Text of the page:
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Some popular iPhone apps are using some sneaky techniques to uniquely identify you, even if you refused permission for app tracking. The data they are gathering includes everything from your iPhone’s Last Restart Time to your screen brightness setting measured to 15 significant digits.
A former iCloud engineer says that this type of privacy workaround makes Apple’s App Tracking Transparency rules a “dud” …
App Tracking works by Apple assigning a unique identifier to your device. It doesn’t reveal any details about you, but does allow them to see (for example) that iOS user 30255BCE-4CDA-4F62-91DC-4758FDFF8512 has visited gadget websites, and therefore would be a good target for gadget ads. It also allows them to see that iOS user 30255BCE-4CDA-4F62-91DC-4758FDFF8512 was shown an ad for a particular product on a particular website, then subsequently went to a particular retailer site to buy it – therefore that ad was (likely) successful.
With App Tracking Transparency, app developers must ask you if you want to allow that tracking. If you say no (as most people do), then the apps are not allowed to use that system.
The ad industry was concerned, but quickly decided that there were workarounds to this. Specifically, particular types of device fingerprinting.
Whenever you visit a website, your browser hands over a bunch of data intended to ensure that the site displays correctly on your device. A website needs to display itself very differently on an iMac and an iPhone, for example. As time has gone on, and websites have become more sophisticated, the amount of data your browser hands over has grown […]
Want to see if your device can be uniquely identified? Go to this website or this one and run the test. If you’re worried about doing this, bear in mind that any website can do the same thing – the only difference with these sites is they are showing you your data. But if it makes you feel more comfortable, amiunique.org makes its source code available, and Panopticlick is run by the EFF.
Apple responded by saying, nope, you can’t do that either. If the user says no to tracking, you can’t use any method to do it. But some popular apps are breaking the rules.
The Washington Post reports that an analysis of a number of popular iPhone apps found that they were sending a crazy amount of data about your device to an ad company. It seems pretty obvious that the specificity of this data is designed to fingerprint your device.
Say you open the app Subway Surfers, listed as one of the App Store’s “must-play” games. It asks if you’re OK with the app “tracking” you, a question iPhones started displaying in April as part of a privacy crackdown by Apple. Saying no is supposed to stop apps such as Subway Surfers and Facebook from learning about what you do in other apps and websites.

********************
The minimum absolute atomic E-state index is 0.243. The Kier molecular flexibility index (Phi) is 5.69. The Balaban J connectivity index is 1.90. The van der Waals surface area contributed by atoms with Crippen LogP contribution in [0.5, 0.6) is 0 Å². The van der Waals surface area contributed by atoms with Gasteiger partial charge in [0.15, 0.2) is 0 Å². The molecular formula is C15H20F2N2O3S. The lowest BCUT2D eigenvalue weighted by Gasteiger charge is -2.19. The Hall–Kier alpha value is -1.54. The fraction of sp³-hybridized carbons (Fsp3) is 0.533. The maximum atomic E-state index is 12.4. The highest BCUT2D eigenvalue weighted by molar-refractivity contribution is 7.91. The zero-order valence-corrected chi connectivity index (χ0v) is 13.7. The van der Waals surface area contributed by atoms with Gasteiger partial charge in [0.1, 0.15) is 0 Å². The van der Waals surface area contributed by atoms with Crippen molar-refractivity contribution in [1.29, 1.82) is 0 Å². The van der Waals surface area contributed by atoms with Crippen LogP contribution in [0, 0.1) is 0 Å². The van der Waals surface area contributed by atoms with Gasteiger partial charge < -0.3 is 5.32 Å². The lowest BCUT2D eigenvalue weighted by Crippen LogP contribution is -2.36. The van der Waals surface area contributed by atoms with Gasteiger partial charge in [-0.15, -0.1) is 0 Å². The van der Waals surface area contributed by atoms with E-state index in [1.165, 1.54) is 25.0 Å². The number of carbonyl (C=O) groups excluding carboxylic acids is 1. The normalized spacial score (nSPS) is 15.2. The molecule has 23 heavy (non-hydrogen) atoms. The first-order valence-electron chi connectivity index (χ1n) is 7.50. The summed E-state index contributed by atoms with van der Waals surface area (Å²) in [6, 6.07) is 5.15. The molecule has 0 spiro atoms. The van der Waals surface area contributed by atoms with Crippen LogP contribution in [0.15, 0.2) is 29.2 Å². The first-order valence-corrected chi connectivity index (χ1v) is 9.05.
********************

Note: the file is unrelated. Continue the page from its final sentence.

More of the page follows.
But something curious happens after you ask not to be tracked, according to an investigation by researchers at privacy software maker Lockdown and The Washington Post. Subway Surfers starts sending an outside ad company called Chartboost 29 very specific data points about your iPhone, including your Internet address, your free storage, your current volume level (to 3 decimal points) and even your battery level (to 15 decimal points). It’s the kind of unique data that could be used by advertisers to identify your iPhone, possibly letting them know what other apps you use or how to target you […]
We found at least three popular iPhone games share a substantial amount of identifying information with ad companies, even after being asked not to track.
While Apple says this isn’t allowed, the WP said that it notified the iPhone maker of the specific apps and the data they were leaking, several weeks ago – but no action has been taken. A former Apple engineer says this makes the rules useless.
When it comes to stopping third-party trackers, App Tracking Transparency is a dud. Worse, giving users the option to tap an ‘Ask App Not To Track’ button may even give users a false sense of privacy,” said Lockdown co-founder Johnny Lin, a former Apple iCloud engineer.
The paper says that none of the app developers concerned were able to explain why they were collecting all this data and sending it to ad companies.
“In order for the game to function properly, some data is communicated to Ad Networks,” emailed Sybo, the company that makes Subway Surfers. “As a company, we do not track users for advertising purposes without their consent.” It didn’t specify why it needed to send so much personal information to ad companies to function properly.
Some of the data, like current battery levels and volume settings, would only identify your device in the moment, but more persistent data could be combined to create a permanent digital signature.
Photo: Sandro Kradolfer/Unsplash